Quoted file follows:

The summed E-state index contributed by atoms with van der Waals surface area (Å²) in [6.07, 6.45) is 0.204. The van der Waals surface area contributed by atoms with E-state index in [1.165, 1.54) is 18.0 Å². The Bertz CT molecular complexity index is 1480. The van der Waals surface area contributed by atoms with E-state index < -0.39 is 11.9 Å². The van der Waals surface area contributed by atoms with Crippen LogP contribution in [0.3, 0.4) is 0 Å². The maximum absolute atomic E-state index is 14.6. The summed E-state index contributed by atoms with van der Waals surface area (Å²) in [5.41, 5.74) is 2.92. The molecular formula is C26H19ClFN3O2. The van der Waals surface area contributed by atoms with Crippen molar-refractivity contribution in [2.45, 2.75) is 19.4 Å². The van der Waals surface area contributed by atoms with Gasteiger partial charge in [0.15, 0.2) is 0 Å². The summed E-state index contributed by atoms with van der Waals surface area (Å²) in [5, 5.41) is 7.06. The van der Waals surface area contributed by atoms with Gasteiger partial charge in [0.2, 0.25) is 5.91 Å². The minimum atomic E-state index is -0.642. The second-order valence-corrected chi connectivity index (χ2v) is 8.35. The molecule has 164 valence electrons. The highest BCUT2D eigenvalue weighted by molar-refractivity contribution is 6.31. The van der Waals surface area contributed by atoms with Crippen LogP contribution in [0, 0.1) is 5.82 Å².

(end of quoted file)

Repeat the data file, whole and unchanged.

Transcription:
The summed E-state index contributed by atoms with van der Waals surface area (Å²) in [6.07, 6.45) is 0.204. The van der Waals surface area contributed by atoms with E-state index in [1.165, 1.54) is 18.0 Å². The Bertz CT molecular complexity index is 1480. The van der Waals surface area contributed by atoms with E-state index < -0.39 is 11.9 Å². The van der Waals surface area contributed by atoms with Crippen LogP contribution in [0.3, 0.4) is 0 Å². The maximum absolute atomic E-state index is 14.6. The summed E-state index contributed by atoms with van der Waals surface area (Å²) in [5.41, 5.74) is 2.92. The molecular formula is C26H19ClFN3O2. The van der Waals surface area contributed by atoms with Crippen molar-refractivity contribution in [2.45, 2.75) is 19.4 Å². The van der Waals surface area contributed by atoms with Gasteiger partial charge in [0.15, 0.2) is 0 Å². The summed E-state index contributed by atoms with van der Waals surface area (Å²) in [5, 5.41) is 7.06. The van der Waals surface area contributed by atoms with Gasteiger partial charge in [0.2, 0.25) is 5.91 Å². The minimum atomic E-state index is -0.642. The second-order valence-corrected chi connectivity index (χ2v) is 8.35. The molecule has 164 valence electrons. The highest BCUT2D eigenvalue weighted by molar-refractivity contribution is 6.31. The van der Waals surface area contributed by atoms with Crippen LogP contribution in [0, 0.1) is 5.82 Å².